What can I earn as an employment law specialist in East Anglia and the M1 Corridor?

What it is…

Some companies will advertise directly for an employment law specialist, but many prefer to centre the role around a more traditional job title, such as HR adviser or HR manager (employment law).

What you need…

At least five years’ generalist HR experience and CIPD qualifications. You will also need an in-depth knowledge of employment law issues and relevant specialist experience – experience of outsourcing or knowledge of Transfer of Undertakings (Protection of Employment) regulations (TUPE) and previous experience of transfers or of employment tribunals. You will need excellent communication skills, good decision-making skills and to be able to deal with contentious issues and exert your influence at all levels of the organisation.

How to get into it…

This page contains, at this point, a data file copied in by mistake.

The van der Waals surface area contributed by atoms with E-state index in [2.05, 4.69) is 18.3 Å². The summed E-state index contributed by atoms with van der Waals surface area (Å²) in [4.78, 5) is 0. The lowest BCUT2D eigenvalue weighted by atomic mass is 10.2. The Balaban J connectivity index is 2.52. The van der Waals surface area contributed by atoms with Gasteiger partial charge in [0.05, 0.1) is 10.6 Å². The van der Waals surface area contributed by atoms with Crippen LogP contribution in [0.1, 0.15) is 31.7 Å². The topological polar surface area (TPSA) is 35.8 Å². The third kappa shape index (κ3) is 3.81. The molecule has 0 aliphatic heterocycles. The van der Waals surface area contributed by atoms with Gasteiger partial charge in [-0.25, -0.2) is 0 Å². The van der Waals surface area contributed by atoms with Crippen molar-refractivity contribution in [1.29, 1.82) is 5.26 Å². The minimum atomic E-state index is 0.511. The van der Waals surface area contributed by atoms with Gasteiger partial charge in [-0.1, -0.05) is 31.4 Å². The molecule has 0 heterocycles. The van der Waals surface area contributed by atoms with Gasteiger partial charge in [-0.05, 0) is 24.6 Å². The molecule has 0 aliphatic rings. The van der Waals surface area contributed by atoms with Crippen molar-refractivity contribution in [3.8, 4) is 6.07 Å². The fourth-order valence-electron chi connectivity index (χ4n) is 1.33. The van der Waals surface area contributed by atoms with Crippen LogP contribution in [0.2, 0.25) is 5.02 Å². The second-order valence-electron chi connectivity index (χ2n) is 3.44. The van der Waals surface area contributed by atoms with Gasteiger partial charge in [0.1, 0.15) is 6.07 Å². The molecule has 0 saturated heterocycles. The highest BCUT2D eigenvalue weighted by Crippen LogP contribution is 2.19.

As with many specialist but non-industry specific areas of HR, it is most common to start out in a generalist role and develop and acquire specialist knowledge and direct experience in employment law. However, it is also possible for someone from a legal background to move into an HR role, generally at a more senior level.

What is involved?…

You will support managers and the business generally on aspects of employment law, ensuring compliance with all statutory requirements and employment law obligations. Part of this will be helping HR to ensure the organisation attracts and develops staff in a way that both maximises their potential and conforms to current employment law. You will also be responsible for monitoring and advising on all disciplinary and grievance matters, and representing the company at any formal proceedings.

Prospects…

Good, particularly as larger firms increasingly look to recruit specialists. Rising numbers of companies recognise the benefits of having a specialist in-house, both to reduce costs and to support and prevent costly and damaging employment tribunals.
www.hays.com/hr

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